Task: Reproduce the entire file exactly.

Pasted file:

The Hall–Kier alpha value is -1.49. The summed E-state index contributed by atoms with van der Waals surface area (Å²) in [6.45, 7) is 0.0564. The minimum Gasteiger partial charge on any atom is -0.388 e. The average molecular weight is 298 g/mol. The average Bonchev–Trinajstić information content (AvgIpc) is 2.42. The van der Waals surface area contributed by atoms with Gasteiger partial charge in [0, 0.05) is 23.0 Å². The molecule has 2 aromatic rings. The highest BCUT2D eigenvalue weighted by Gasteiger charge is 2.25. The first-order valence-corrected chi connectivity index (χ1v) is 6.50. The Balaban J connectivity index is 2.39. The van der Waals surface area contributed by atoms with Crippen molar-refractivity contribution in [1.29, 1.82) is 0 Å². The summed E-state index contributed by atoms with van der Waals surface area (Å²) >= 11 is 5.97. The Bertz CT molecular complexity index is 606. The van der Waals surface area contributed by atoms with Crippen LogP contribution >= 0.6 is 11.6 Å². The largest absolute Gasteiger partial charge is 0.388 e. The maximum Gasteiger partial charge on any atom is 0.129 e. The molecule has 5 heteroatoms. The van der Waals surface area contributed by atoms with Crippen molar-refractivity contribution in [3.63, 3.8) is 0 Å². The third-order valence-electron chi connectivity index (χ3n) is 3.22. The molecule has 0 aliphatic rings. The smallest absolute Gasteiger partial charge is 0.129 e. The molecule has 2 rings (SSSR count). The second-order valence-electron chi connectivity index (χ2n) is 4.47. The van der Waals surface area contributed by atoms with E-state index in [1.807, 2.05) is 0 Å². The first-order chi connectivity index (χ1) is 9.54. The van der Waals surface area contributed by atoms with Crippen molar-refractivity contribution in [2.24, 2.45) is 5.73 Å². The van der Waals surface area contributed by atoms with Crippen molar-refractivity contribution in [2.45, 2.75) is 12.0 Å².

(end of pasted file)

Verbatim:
The Hall–Kier alpha value is -1.49. The summed E-state index contributed by atoms with van der Waals surface area (Å²) in [6.45, 7) is 0.0564. The minimum Gasteiger partial charge on any atom is -0.388 e. The average molecular weight is 298 g/mol. The average Bonchev–Trinajstić information content (AvgIpc) is 2.42. The van der Waals surface area contributed by atoms with Gasteiger partial charge in [0, 0.05) is 23.0 Å². The molecule has 2 aromatic rings. The highest BCUT2D eigenvalue weighted by Gasteiger charge is 2.25. The first-order valence-corrected chi connectivity index (χ1v) is 6.50. The Balaban J connectivity index is 2.39. The van der Waals surface area contributed by atoms with Crippen molar-refractivity contribution in [1.29, 1.82) is 0 Å². The summed E-state index contributed by atoms with van der Waals surface area (Å²) >= 11 is 5.97. The Bertz CT molecular complexity index is 606. The van der Waals surface area contributed by atoms with Crippen LogP contribution >= 0.6 is 11.6 Å². The largest absolute Gasteiger partial charge is 0.388 e. The maximum Gasteiger partial charge on any atom is 0.129 e. The molecule has 5 heteroatoms. The van der Waals surface area contributed by atoms with Crippen molar-refractivity contribution in [3.63, 3.8) is 0 Å². The third-order valence-electron chi connectivity index (χ3n) is 3.22. The molecule has 0 aliphatic rings. The smallest absolute Gasteiger partial charge is 0.129 e. The molecule has 2 rings (SSSR count). The second-order valence-electron chi connectivity index (χ2n) is 4.47. The van der Waals surface area contributed by atoms with E-state index in [1.807, 2.05) is 0 Å². The first-order chi connectivity index (χ1) is 9.54. The van der Waals surface area contributed by atoms with Crippen molar-refractivity contribution in [2.24, 2.45) is 5.73 Å². The van der Waals surface area contributed by atoms with Crippen molar-refractivity contribution in [2.45, 2.75) is 12.0 Å².